In this case Dolphin has attempted to establish the profits it would have made in an economic free market through the Report. The Report estimates the market share which Dolphin would have attained at the existing price differential in Dolphin's favor, and, more importantly, estimates the market share which Dolphin would have made had defendants and Dolphin offered tours at the same prices or at price differentials less favorable to Dolphin. Dr. Weiner, the accountant, then estimated the profits that Dolphin could have made at the various projected market shares. In this respect, Dolphin has provided the jury a reasonable basis for estimating Dolphin's market share in a free market and ultimately determining its lost profits.


Dolphin's damage evidence has some deficiencies however. Dr. Mak's conclusion that Dolphin was not competing with any comparable American tour companies does not adequately address the possibility that Dolphin would have had competition in a free market where barriers to entry were not present. In order to evaluate this aspect of the hypothetical economic market the jury will need evidence regarding the likelihood of entry by comparable tour firms and the potential affect on Dolphin's market share. Testimony by Dolphin's owner and by Dr. Mak or other economic experts could provide the jury with this information at trial.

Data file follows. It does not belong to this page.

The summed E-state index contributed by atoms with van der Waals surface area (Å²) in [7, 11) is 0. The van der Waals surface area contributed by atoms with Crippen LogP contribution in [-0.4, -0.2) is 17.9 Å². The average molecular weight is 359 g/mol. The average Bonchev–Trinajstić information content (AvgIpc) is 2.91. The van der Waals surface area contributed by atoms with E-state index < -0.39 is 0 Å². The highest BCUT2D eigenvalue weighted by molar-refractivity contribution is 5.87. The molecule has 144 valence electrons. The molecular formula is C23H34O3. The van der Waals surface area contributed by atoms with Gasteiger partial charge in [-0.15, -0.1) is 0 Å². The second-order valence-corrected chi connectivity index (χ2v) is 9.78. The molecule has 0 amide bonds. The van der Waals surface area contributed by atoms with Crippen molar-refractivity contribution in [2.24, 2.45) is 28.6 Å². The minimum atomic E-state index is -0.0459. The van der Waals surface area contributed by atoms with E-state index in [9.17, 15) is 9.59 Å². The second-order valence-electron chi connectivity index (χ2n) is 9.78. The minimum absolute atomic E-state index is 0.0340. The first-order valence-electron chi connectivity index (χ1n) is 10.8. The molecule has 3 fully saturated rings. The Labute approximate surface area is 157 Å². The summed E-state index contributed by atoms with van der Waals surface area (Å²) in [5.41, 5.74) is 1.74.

To this point Dolphin's damage evidence also fails to address the possibility that Dolphin may not offer the lowest priced tours in the market. The Report indicates that those Japanese tourists who preferred the American firm's tour over the Japanese firm's tour at the same price were asked whether they would still choose the American tour if the Japanese firm's tour was five, ten, or fifteen dollars cheaper. This portion of the survey response was not included in the Report's estimates of Dolphin's market share. Assuming that the survey and the Report will be found admissible, Dolphin could provide the jury with evidence of the market share it would have achieved if it were not the lowest priced tour operator in the market by tabulating this data in the same manner that it tabulated the survey responses for price differentials in Dolphin's favor.


In spite of the current deficiencies in Dolphin's damage evidence, we conclude that the district court should have allowed the case to proceed to trial on the evidence before it. Dolphin has presented evidence from which a jury could reasonably estimate the amount of Dolphin's injury without speculation if Dolphin's damage evidence were filled in by testimony at trial7 and by tabulation of survey results which the record indicates are available to Dolphin. If Dolphin is unable to establish the validity of the Report or qualify Dr. Mak as an expert, then it may be unable to present sufficient evidence on the amount of its damages and a directed verdict or judgment notwithstanding the verdict may be appropriate. For purposes of avoiding summary judgment, however, Dolphin has provided sufficient evidence of the amount of its injury.8